Editor's Picks, Health Care, Gender & Identity, Love, Life Stories, Wellness

Am I allowed to use the c-word?

No, not that c-word.

“It’s not cancer, but it’s kind of like cancer. It may as well be cancer.”

This is a phrase I’ve used more often than one would expect.

I had a rare blood disease, caused by a complication of juvenile rheumatoid arthritis, called Hemophagocytic lymphohistiocytosis (HLH). With this autoimmune disease, cells that are supposed to fight infections instead destroy healthy cells, rendering the body’s immune system useless. An infected bug bite once landed me in the hospital for 3 nights because the infection progressed so aggressively. Once or twice a year, I’d spend a week at a time in the hospital for fevers that may have started as a common cold but now threatened my life.

It’s not cancer, but I received chemotherapy and a bone marrow transplant.

In the summer of 2015, after years of on and off hospitalization, I met with a team of oncologists. The disease does not include any cancerous cells, but it’s similar to leukemia, as it’s a disease of the blood. According to this HLH support site, “When HLH patients are initially being worked up for a diagnosis, they often hear from their doctors to hope for leukemia because it has a higher survival rate of 80-90% while HLH has a survival rate of 30-50% at best.”

It’s fair to say I know what it’s like to be a cancer patient. I lived in the pediatric oncology ward for 5 weeks, followed by 100 days of reverse isolation at home. My hair began to fall out in clumps. I had weird bruises and discoloration all over my body. I was so weak that I couldn’t get out of bed and roll my IV pole to the bathroom, causing me to pee the bed on more than one occasion. I became so disgusted with my own body that I wouldn’t shower.

I didn’t want to see myself.

I’ve received support from cancer patients who have gone through surgeries and chemotherapy. Both online and in real life, I’ve made friends who I’ve commiserated with about the nightmare that is being sick. I have friends I keep in touch with to this day who I can discuss the lasting emotional impact of this type of health crisis with.

My friends with cancer have given me full permission to ‘play the cancer card’ whenever I need to. (Example: “Sorry, I’m late for work. I had cancer.”) To use the word cancer basically communicates the health crisis I have been through. Yet, it doesn’t quite feel right. My main reason is that there’s really no chance of me having a relapse. Technically, I’m in remission, but I’m essentially considered cured because of the chance of a relapse is so small it’s practically nonexistent.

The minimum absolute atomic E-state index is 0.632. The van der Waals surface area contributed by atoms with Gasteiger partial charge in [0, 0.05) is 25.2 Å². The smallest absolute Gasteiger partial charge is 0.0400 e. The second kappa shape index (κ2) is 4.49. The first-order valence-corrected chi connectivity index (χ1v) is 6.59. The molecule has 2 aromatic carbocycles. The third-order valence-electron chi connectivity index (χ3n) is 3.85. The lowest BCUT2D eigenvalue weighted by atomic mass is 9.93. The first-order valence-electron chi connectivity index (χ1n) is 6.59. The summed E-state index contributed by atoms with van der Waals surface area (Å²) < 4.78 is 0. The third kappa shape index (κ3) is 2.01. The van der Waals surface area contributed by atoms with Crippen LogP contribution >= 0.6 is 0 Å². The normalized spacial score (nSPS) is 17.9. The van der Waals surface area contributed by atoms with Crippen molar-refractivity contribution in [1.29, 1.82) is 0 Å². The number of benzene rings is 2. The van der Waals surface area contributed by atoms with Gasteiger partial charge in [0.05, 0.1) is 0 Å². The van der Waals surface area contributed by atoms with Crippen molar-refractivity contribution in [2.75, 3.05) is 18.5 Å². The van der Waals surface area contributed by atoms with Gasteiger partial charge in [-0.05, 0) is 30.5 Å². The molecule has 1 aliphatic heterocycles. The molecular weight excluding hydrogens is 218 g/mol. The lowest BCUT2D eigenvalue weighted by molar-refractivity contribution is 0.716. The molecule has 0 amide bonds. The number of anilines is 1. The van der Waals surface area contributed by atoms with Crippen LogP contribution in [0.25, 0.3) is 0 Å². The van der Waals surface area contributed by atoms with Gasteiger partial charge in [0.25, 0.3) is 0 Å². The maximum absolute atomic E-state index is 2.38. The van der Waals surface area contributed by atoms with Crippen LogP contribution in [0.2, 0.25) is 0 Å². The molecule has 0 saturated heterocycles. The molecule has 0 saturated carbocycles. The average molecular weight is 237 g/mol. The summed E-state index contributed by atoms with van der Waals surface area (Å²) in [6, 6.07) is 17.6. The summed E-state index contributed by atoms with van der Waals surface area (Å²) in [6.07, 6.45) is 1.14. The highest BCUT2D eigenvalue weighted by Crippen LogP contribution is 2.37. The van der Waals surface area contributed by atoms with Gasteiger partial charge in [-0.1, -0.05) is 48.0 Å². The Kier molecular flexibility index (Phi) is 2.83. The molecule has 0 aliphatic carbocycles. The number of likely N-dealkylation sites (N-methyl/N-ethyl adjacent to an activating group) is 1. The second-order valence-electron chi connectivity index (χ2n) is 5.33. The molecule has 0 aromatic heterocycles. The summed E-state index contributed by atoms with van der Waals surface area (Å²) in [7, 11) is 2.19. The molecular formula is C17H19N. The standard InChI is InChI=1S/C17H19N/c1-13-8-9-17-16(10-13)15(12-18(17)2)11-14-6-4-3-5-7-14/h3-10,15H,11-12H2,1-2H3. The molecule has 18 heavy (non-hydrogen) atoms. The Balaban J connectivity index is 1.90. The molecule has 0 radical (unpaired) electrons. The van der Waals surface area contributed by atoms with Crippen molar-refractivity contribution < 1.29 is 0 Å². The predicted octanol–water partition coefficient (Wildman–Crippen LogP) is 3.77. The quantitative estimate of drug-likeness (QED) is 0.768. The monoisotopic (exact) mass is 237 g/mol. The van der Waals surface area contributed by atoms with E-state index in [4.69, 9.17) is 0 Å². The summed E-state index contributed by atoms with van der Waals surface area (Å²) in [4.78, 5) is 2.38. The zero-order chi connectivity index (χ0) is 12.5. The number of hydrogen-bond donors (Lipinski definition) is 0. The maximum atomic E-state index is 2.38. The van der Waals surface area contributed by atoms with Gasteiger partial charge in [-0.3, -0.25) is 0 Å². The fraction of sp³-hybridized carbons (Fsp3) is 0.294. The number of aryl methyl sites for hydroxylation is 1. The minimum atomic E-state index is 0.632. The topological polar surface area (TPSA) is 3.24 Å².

When I say have cancer, I can only think of my friend who I lost to cancer in February.

My journey to health was fairly straightforward and my time in the hospital had an expiration date. Hers, however, did not. She never knew if she would ever be done with treatment. When she received test results, she was terrified. I had confidence that I would be okay in time, and she did not.  I’ve always felt like my use of the word “cancer” to describe my illness co-opts the phrase. Sure, it’s an easy way to shine a light on what I’ve been through, but it’s not exactly accurate.

When I think about my friend who lost her life to cancer, it feels wrong for me to use the word. It’s similar to my experience, but not quite the same.

I’ve been given the greenlight by other cancer patients and survivors to freely use the c-word. To my loved ones who supported me and sat at my bedside while I vomited during chemo, it didn’t matter what you called it. Their experience, their emotions, and their fears were essentially the same as they would’ve been if it were cancer.

So, maybe I’m just afraid of the word myself. Maybe I don’t want to use the word because it’s so heavy, scary, and intense.

Still, the word “cancer” isn’t totally accurate. Rather than describing it as cancer, I’d prefer to take the time to have an open conversation about my personal experience.

Who knows – maybe speaking out about my experience could help another HLH patient feel less alone.